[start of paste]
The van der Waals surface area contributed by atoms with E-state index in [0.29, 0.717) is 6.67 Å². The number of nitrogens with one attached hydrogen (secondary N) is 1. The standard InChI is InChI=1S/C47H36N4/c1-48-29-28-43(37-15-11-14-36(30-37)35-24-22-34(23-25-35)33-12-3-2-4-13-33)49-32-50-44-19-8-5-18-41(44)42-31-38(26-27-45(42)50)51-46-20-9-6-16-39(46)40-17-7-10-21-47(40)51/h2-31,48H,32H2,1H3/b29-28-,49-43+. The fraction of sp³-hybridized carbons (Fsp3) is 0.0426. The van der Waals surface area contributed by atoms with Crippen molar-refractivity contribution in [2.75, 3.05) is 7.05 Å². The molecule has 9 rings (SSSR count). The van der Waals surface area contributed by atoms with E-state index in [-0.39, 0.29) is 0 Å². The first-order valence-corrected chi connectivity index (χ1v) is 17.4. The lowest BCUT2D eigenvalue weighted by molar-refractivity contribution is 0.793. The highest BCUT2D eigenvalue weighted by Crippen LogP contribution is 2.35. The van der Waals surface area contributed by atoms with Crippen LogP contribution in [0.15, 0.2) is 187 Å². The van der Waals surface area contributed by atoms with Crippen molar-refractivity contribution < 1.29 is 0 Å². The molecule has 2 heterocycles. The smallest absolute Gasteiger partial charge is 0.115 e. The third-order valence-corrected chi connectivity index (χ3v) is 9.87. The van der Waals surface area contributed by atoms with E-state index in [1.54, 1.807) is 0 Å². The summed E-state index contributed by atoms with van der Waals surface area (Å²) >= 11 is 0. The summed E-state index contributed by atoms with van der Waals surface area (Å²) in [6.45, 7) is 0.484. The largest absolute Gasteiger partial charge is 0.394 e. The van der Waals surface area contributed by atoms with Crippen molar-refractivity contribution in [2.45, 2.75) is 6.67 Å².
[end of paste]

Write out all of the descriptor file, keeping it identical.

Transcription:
The van der Waals surface area contributed by atoms with E-state index in [0.29, 0.717) is 6.67 Å². The number of nitrogens with one attached hydrogen (secondary N) is 1. The standard InChI is InChI=1S/C47H36N4/c1-48-29-28-43(37-15-11-14-36(30-37)35-24-22-34(23-25-35)33-12-3-2-4-13-33)49-32-50-44-19-8-5-18-41(44)42-31-38(26-27-45(42)50)51-46-20-9-6-16-39(46)40-17-7-10-21-47(40)51/h2-31,48H,32H2,1H3/b29-28-,49-43+. The fraction of sp³-hybridized carbons (Fsp3) is 0.0426. The van der Waals surface area contributed by atoms with Crippen molar-refractivity contribution in [2.75, 3.05) is 7.05 Å². The molecule has 9 rings (SSSR count). The van der Waals surface area contributed by atoms with E-state index in [-0.39, 0.29) is 0 Å². The first-order valence-corrected chi connectivity index (χ1v) is 17.4. The lowest BCUT2D eigenvalue weighted by molar-refractivity contribution is 0.793. The highest BCUT2D eigenvalue weighted by Crippen LogP contribution is 2.35. The van der Waals surface area contributed by atoms with Crippen LogP contribution in [0.15, 0.2) is 187 Å². The van der Waals surface area contributed by atoms with Crippen molar-refractivity contribution < 1.29 is 0 Å². The molecule has 2 heterocycles. The smallest absolute Gasteiger partial charge is 0.115 e. The third-order valence-corrected chi connectivity index (χ3v) is 9.87. The van der Waals surface area contributed by atoms with E-state index in [1.54, 1.807) is 0 Å². The summed E-state index contributed by atoms with van der Waals surface area (Å²) >= 11 is 0. The summed E-state index contributed by atoms with van der Waals surface area (Å²) in [6.45, 7) is 0.484. The largest absolute Gasteiger partial charge is 0.394 e. The van der Waals surface area contributed by atoms with Crippen molar-refractivity contribution in [2.45, 2.75) is 6.67 Å².